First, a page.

I was off to New York again today for a Master Class and tasting of Lebanese wines.
Am I loco? Who is their right mind would think of going to Lebanon? Since I like pushing the envelop, Crazy Vin wanted to at least try the wines and give them a chance to woo me.
The Master Class was conducted by Master of Wine, Christy Canterbury, a petite female who visited Lebanon last year. If she can visit and come back enthralled, then it’s worth considering.
Lebanon is not a big wine producing country. In fact it’s not even a very big country, barely the size of my home State of Connecticut. It produces only 9 million bottles total and has about 50 wineries. And 26 of them were at the tasting, including the Minister of Agriculture.
Lebanon also has something positive going for them: their French connection. French grapes and viniculture are part of their DNA. Although the wineries use mostly grapes with familiar names such as cabernet sauvignon and carignan, they also use 2 indigenous white grape varieties, obeiden and merweh. But their best wines were the reds; in fact some were outstanding.
The only winery that I was familiar with was Chateau Musar but that was not the best winery there, in my opinion. The moderator selected the best of the best to present so here they are:
Chateau Barka 2016 Barka White- a 4 grape blend that was aromatic
Batroun Mountains Riesling 2015- 100% riesling short on acidity but with good varietal aroma
Chateau Ksara Chardonnay 2014- from a single vineyard of 30 year old vines, golden color. This is one of the largest wineries with 2KM of historic underground cellars.
Chateau Marsyas 2013 White- a 50/50 blend of chardonnay and sauvignon blanc with chardonnay texture and the SB aroma and flavor. Lebanese SB is aggressive in line with New World interpretations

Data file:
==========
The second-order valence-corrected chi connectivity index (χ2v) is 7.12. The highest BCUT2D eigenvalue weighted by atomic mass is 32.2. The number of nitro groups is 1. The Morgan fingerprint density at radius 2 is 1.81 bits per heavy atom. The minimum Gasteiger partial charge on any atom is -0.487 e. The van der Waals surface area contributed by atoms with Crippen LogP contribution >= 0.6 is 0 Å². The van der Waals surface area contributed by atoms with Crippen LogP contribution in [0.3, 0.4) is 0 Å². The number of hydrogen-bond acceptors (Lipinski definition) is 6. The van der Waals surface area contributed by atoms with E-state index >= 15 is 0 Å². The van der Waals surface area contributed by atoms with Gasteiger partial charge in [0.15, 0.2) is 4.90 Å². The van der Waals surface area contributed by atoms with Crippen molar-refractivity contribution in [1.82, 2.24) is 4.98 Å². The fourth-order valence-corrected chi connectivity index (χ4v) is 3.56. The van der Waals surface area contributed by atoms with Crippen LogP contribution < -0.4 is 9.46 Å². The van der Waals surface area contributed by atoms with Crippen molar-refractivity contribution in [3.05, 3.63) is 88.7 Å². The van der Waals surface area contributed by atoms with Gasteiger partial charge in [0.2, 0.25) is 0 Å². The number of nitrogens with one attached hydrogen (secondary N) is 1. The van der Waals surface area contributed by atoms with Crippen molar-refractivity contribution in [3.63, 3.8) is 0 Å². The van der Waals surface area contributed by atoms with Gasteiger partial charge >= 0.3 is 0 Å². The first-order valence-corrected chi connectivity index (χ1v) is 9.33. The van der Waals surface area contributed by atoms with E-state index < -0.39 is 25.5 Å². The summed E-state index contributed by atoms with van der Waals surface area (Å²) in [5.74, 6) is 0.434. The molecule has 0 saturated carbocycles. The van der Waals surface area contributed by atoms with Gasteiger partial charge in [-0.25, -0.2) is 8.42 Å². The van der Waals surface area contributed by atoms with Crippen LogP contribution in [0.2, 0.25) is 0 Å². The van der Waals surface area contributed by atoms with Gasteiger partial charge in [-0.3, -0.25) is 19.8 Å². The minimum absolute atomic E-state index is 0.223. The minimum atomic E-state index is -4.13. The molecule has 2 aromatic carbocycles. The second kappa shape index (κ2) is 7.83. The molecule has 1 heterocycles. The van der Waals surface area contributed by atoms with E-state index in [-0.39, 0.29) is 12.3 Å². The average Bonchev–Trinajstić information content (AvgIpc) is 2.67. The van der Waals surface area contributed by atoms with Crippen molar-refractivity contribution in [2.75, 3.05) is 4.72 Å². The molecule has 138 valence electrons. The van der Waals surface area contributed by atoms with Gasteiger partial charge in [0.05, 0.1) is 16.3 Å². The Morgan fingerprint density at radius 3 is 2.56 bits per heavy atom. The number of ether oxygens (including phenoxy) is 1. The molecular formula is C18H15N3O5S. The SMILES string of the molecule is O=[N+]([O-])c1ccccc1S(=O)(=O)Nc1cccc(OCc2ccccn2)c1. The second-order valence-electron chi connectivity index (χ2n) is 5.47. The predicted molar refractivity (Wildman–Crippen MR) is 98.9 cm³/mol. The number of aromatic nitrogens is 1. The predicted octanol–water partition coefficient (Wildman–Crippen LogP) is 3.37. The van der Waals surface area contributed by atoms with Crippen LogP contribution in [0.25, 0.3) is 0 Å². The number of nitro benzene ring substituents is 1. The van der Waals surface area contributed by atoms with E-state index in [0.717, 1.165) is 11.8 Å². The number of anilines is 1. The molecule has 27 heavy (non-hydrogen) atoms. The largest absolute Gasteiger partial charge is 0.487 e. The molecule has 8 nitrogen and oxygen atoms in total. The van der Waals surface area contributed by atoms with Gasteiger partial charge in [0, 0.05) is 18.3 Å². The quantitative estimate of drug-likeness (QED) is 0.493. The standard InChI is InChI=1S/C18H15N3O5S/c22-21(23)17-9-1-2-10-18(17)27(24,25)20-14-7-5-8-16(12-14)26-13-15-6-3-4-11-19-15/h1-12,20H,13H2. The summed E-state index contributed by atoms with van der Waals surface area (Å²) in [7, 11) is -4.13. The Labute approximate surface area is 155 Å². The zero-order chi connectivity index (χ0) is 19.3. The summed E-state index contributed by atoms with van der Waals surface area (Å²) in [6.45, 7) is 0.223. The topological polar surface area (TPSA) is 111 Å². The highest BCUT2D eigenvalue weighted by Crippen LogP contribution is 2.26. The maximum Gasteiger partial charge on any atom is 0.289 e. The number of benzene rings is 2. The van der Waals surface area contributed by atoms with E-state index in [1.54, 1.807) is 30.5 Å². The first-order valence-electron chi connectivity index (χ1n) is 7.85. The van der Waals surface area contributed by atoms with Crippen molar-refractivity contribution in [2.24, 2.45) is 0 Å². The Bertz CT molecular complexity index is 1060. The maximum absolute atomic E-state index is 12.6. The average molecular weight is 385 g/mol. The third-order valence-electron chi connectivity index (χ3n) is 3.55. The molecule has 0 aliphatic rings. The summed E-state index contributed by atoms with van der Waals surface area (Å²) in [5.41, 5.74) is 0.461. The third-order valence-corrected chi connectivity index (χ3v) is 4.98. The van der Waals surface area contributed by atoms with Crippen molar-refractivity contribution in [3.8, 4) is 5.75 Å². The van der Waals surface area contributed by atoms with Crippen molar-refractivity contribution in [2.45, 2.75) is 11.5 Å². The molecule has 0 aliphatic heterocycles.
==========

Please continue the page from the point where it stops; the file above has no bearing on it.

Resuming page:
Chateau Ka 2012 Source Blanche, an intriguing blend of SB, viognier, muscat and chardonnay
Aurora Cabernet Franc 2013
Adyar Monastère de Mar Moussa 2012, lush aroma of ripe figs, still tannic
Chateau Fakra 2012 Pinacle de Fakra, a blend of cabernet, syrah and cinsault with dark cherry aroma and soft tannins
Chateau Kefraya Les Bretèches 2012- this is the 2nd largest producer and it was a supple blend of cinsault, syrah, cabernet sauvignon, tempranillo, carignan and mourvèdre
Atibaia 2011- only their 3rd vintage, a very nice effort blending syrah, cabernet sauvignon and petit verdot
Chateau Belle-Vue La Renaissance 2009- this was the best red I tasted-full, round, muscular with good fruit and lots of soft tannin
Chateau Héritage 2008 Family Reserve-50/50 blend of cab sauvignon and syrah, still tannic after 16 years with tobacco overtones
Chateau Khoury Perseides 2008- this was my least appreciated wine of the class.
When you consider all this country has been through, it’s amazing that the wine culture is as vibrant as it is. Lebanon has gone from 2/3 wineries to 50 in under 20 years so it has an auspicious future. Hopefully things can settle so wine tourism can take place, because Wine Lovers will be there.